A recent High Court ruling over ownership of LinkedIn groups has called into question of the ownership of social media accounts, contacts and data when those accounts are used for business purposes.
The Court decided to issue an injunction against three former employees of a company, requiring them to give “exclusive access, management and control” of four LinkedIn groups. This is an interim injunction while the case itself is heard at full trial, however, there is a clear message for employers. The injunction was only made possible because it has been considered that the case has a very good chance of succeeding at trial. In this particular case, the company will need to prove that the LinkedIn groups were created for the benefit and promotion of their business.
It does bring up some interesting questions, especially with regards to what happens with social media accounts that blur the lines between business and personal. If an individual can reasonably show that they use an account to promote the business and themselves, and the employer has no clear guidelines in respect of social media usage, where does that leave the business that tries to claim ownership of the contacts made?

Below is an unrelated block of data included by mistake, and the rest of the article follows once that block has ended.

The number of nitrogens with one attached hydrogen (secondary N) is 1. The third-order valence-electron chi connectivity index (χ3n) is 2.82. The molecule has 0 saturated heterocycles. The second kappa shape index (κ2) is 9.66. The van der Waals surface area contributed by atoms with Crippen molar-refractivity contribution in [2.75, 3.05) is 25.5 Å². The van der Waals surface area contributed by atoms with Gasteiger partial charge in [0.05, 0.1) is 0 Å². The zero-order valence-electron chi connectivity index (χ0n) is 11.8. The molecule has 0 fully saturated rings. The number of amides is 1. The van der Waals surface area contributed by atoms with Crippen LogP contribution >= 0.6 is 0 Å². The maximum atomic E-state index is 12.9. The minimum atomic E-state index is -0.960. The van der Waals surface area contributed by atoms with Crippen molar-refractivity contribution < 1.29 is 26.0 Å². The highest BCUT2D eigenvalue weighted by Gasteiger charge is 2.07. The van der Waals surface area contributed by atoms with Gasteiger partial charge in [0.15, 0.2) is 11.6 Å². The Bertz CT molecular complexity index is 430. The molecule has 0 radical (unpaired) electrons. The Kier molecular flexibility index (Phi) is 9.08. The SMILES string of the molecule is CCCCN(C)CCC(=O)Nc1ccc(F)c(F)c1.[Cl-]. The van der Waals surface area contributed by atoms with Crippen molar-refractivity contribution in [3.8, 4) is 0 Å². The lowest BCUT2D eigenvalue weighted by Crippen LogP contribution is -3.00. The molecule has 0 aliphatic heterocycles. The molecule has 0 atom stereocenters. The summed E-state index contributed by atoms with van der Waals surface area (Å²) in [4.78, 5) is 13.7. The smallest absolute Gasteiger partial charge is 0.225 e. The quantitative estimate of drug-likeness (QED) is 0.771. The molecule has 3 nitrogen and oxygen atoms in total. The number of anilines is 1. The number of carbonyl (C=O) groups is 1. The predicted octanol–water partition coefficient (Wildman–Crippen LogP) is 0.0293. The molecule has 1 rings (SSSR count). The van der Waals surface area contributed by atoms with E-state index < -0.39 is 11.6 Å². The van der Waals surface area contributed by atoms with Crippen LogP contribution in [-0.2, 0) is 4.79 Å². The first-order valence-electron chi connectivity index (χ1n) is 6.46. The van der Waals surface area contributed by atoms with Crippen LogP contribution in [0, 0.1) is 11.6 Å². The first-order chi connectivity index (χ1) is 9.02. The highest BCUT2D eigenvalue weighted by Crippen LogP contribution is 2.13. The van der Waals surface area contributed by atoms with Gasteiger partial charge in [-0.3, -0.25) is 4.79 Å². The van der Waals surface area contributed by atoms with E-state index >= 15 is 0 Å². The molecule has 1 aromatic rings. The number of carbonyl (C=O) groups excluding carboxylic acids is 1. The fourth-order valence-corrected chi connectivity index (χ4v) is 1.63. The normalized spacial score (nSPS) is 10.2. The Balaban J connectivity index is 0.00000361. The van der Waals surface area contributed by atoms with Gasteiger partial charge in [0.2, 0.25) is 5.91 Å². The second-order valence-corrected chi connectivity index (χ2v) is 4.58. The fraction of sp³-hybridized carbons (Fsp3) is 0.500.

Social media policies need to cover not only use of social media accounts but ownership of data and what happens on termination of employment. It’s generally safe to say that an employee will move on from a business at some point or another in the future, whether amicably or otherwise, and the employer does need to be clear, from the start, what will happen with the connections that person made during employment. These connections are potentially very valuable to the business and can therefore be a significant risk if the employer does not make their position clear.
Wondering how clear your social media policy is? Contact us for a free social media policy review.